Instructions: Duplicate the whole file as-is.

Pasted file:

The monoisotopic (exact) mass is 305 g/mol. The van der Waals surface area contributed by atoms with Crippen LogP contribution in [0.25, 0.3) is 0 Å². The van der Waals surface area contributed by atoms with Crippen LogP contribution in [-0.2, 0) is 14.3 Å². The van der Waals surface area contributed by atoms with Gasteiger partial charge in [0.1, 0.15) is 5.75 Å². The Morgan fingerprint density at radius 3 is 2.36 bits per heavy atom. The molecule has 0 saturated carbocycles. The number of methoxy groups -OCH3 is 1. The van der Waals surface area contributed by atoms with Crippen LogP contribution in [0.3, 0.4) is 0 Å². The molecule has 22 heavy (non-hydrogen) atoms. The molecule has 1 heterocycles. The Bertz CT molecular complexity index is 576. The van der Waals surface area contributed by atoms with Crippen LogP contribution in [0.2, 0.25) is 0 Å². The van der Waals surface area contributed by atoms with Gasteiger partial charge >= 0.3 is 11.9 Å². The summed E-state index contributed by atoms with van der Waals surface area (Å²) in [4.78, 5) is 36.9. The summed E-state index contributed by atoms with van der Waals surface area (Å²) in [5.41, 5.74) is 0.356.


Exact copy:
The monoisotopic (exact) mass is 305 g/mol. The van der Waals surface area contributed by atoms with Crippen LogP contribution in [0.25, 0.3) is 0 Å². The van der Waals surface area contributed by atoms with Crippen LogP contribution in [-0.2, 0) is 14.3 Å². The van der Waals surface area contributed by atoms with Gasteiger partial charge in [0.1, 0.15) is 5.75 Å². The Morgan fingerprint density at radius 3 is 2.36 bits per heavy atom. The molecule has 0 saturated carbocycles. The number of methoxy groups -OCH3 is 1. The van der Waals surface area contributed by atoms with Crippen LogP contribution in [0.3, 0.4) is 0 Å². The molecule has 22 heavy (non-hydrogen) atoms. The molecule has 1 heterocycles. The Bertz CT molecular complexity index is 576. The van der Waals surface area contributed by atoms with Crippen LogP contribution in [0.2, 0.25) is 0 Å². The van der Waals surface area contributed by atoms with Gasteiger partial charge >= 0.3 is 11.9 Å². The summed E-state index contributed by atoms with van der Waals surface area (Å²) in [4.78, 5) is 36.9. The summed E-state index contributed by atoms with van der Waals surface area (Å²) in [5.41, 5.74) is 0.356.